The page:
by Doug Leier
The deadline to submit an application for the 2013 North Dakota moose, elk and bighorn sheep license lottery is March 27.
Even though the odds of drawing one of these “big three” licenses is small, you of course can’t get one if you don’t fill out and send in a paper or online application.
Year in and year out, I field many calls and emails about the odds of drawing “any” vs. “cow” or “bull” tags in particular units. Regardless of the odds, I try to make sure that interested hunters are aware of the time and resources that are usually necessary to have a successful hunt.
Too often I hear stories about people whose thrill of beating the odds and receiving one of these once-in-a-lifetime licenses, turned to disappointment the following fall when the effort required for success was more than they expected.
Many hunters tend to equate these special big game hunts with deer hunting, because that’s what we know. With the exception of some landowners who live within certain moose and elk units, none of us get to hunt moose, elk or sheep more than once. We don’t get to go the first time, learn on the go, then come back much better prepared the next time we get the same license.
To make a “big three” hunt truly a once-in-a-lifetime experience, a potential hunter needs to be willing to devote considerable time and energy. Many hunters do just that, making preseason trips to their unit, visiting with landowners to line up potential places to hunt, and allotting plenty of potential hunting time.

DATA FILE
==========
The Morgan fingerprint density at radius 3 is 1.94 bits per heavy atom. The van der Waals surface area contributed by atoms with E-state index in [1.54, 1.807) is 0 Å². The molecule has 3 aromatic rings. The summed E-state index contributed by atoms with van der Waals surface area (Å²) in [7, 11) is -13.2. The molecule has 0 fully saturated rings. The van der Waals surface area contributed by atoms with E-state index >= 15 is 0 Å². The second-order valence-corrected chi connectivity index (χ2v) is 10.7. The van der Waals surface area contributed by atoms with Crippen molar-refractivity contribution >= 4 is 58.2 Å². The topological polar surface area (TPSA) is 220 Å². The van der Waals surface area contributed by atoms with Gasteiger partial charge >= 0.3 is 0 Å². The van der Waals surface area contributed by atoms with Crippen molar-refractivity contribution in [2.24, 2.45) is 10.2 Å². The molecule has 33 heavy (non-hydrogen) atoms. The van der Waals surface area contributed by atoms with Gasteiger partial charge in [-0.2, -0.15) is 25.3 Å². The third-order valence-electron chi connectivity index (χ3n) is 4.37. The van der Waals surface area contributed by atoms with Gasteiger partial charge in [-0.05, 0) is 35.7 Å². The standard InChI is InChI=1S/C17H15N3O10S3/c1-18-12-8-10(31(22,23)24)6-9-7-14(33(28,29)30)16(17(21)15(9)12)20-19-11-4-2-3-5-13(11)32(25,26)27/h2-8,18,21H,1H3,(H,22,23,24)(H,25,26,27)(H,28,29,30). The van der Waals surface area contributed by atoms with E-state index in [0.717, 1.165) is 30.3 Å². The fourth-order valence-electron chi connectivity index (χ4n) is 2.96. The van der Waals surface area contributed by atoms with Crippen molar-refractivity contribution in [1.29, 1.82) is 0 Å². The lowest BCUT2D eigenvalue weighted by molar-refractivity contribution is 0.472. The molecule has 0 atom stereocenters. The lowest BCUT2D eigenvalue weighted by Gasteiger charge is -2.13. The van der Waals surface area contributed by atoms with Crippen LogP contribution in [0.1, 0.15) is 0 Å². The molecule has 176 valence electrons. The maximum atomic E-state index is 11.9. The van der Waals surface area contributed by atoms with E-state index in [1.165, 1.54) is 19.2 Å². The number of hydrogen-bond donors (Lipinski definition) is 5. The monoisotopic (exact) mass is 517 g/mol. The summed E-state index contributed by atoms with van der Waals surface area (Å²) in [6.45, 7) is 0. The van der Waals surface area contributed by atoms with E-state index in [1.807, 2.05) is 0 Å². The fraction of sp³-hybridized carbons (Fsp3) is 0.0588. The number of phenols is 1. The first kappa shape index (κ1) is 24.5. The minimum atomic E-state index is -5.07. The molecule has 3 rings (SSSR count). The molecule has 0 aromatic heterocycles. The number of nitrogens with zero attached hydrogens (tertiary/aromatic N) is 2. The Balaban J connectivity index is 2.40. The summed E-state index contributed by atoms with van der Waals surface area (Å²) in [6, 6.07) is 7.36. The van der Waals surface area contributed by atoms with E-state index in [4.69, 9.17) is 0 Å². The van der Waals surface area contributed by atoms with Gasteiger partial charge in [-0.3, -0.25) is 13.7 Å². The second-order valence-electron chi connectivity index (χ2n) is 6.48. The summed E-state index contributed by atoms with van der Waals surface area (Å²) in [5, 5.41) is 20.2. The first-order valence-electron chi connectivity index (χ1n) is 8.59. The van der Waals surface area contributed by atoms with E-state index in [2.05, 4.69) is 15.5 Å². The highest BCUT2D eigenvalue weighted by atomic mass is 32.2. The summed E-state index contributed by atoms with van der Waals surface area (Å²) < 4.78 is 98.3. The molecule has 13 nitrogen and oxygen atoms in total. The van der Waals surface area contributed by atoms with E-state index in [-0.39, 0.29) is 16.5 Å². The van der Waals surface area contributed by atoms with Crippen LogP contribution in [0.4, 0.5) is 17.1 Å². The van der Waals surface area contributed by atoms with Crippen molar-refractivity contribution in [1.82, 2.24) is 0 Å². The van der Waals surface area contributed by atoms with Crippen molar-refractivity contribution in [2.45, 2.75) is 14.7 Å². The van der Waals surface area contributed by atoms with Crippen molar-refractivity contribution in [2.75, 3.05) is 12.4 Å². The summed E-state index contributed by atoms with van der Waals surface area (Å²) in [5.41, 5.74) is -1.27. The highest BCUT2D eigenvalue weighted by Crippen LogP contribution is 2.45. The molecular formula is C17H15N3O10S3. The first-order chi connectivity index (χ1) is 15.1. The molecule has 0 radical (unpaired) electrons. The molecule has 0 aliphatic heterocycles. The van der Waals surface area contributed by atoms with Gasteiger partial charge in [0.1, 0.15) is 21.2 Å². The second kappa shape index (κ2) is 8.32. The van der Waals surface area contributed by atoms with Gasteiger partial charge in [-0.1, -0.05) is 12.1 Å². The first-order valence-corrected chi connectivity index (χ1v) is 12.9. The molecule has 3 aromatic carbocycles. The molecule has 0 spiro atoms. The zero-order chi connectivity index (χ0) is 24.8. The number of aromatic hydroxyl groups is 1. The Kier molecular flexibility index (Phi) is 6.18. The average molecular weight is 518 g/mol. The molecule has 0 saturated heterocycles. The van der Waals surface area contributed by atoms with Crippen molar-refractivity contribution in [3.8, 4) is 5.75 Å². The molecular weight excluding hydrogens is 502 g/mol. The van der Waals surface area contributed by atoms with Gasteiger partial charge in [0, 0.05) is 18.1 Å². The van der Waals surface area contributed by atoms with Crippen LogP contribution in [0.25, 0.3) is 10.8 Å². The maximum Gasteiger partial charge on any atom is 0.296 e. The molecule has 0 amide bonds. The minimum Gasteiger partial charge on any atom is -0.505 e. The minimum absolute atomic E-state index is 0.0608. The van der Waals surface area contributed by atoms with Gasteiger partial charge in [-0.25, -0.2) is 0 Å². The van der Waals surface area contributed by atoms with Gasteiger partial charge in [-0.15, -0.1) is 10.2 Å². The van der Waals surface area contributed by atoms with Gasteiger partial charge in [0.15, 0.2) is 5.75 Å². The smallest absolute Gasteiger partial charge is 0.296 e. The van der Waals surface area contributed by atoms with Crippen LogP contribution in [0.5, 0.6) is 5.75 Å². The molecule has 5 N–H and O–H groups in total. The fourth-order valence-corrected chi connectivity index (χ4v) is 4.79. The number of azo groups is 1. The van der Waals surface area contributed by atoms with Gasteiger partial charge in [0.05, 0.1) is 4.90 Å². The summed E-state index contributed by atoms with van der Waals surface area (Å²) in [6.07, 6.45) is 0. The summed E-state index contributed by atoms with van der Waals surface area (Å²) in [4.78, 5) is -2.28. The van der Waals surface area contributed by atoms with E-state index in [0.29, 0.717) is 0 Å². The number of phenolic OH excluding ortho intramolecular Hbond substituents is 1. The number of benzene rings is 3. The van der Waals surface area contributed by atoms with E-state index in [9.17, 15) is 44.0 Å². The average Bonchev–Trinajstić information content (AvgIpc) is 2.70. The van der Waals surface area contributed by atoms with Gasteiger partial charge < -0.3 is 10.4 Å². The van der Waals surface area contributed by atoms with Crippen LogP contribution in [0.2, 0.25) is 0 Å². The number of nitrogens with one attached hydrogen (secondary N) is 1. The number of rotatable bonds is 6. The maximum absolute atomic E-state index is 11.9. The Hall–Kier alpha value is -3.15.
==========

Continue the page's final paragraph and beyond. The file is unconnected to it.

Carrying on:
Because of that, success rates for North Dakota sheep and moose hunters are high, and elk success has been better than in many other states. Elk hunting success in North Dakota, however, is not nearly as high as deer hunting success. Elk are wary animals that typically live in rugged terrain, making for a difficult hunt.
Even the most prepared elk hunters are not always successful, but if you’ve tried your best, you can take pride in knowing you put a full effort into the hunt. Anyone who has not invested significant effort into one of these hunts is much more likely to feel like they’ve wasted an opportunity for which there is no second chance.
My point in all of this is to help potential applicants understand they need to be willing to prepare for a long and difficult hunt. Success is not just measured in filling a tag. As with most things in life, you’ll get out of it what you put into it.
Each year I’m sure many people apply for moose, elk or bighorn sheep licenses who don’t consider at all if they’ll have time to commit to prehunt scouting, and to take leave from work and put time in during the hunt.
I’m not trying to scare people away from applying for one of these licenses, but it is important to honestly assess your own situation, and ask yourself if you’re ready for the commitment should you draw one of the big three.
And even then the only guarantee I can make is that receiving a license means you have the opportunity to hunt. The rest is like the weather. We try to predict it, but the variable are usually so complex you never know exactly how it’s going to pan out.
Leier is a biologist with the Game and Fish Department. He can be reached by email: firstname.lastname@example.org